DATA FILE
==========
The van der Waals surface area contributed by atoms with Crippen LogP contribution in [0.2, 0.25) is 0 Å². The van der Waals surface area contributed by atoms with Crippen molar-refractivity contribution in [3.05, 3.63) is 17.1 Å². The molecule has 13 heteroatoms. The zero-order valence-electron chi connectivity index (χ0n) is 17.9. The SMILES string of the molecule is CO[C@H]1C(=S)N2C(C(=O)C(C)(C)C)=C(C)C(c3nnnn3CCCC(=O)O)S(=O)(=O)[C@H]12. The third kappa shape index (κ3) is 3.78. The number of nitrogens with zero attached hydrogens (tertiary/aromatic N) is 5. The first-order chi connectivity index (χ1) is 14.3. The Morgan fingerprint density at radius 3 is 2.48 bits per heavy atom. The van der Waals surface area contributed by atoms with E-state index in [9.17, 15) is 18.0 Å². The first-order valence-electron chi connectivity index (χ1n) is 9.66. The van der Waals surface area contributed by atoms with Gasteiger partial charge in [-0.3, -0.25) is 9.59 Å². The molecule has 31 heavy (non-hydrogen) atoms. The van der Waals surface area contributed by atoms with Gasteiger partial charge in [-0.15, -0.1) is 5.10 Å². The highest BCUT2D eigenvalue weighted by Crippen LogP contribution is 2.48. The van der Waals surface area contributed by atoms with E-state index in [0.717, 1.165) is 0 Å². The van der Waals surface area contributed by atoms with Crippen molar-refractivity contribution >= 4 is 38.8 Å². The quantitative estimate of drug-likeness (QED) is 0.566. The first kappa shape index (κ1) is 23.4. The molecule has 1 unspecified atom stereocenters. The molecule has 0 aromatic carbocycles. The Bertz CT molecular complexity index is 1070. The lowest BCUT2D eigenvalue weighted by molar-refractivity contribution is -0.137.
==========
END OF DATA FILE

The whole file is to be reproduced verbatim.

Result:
The van der Waals surface area contributed by atoms with Crippen LogP contribution in [0.2, 0.25) is 0 Å². The van der Waals surface area contributed by atoms with Crippen molar-refractivity contribution in [3.05, 3.63) is 17.1 Å². The molecule has 13 heteroatoms. The zero-order valence-electron chi connectivity index (χ0n) is 17.9. The SMILES string of the molecule is CO[C@H]1C(=S)N2C(C(=O)C(C)(C)C)=C(C)C(c3nnnn3CCCC(=O)O)S(=O)(=O)[C@H]12. The third kappa shape index (κ3) is 3.78. The number of nitrogens with zero attached hydrogens (tertiary/aromatic N) is 5. The first-order chi connectivity index (χ1) is 14.3. The Morgan fingerprint density at radius 3 is 2.48 bits per heavy atom. The van der Waals surface area contributed by atoms with E-state index in [9.17, 15) is 18.0 Å². The first-order valence-electron chi connectivity index (χ1n) is 9.66. The van der Waals surface area contributed by atoms with Gasteiger partial charge in [-0.3, -0.25) is 9.59 Å². The molecule has 31 heavy (non-hydrogen) atoms. The van der Waals surface area contributed by atoms with Gasteiger partial charge in [-0.15, -0.1) is 5.10 Å². The highest BCUT2D eigenvalue weighted by Crippen LogP contribution is 2.48. The van der Waals surface area contributed by atoms with E-state index in [0.717, 1.165) is 0 Å². The van der Waals surface area contributed by atoms with Crippen molar-refractivity contribution >= 4 is 38.8 Å². The quantitative estimate of drug-likeness (QED) is 0.566. The first kappa shape index (κ1) is 23.4. The molecule has 1 unspecified atom stereocenters. The molecule has 0 aromatic carbocycles. The Bertz CT molecular complexity index is 1070. The lowest BCUT2D eigenvalue weighted by molar-refractivity contribution is -0.137.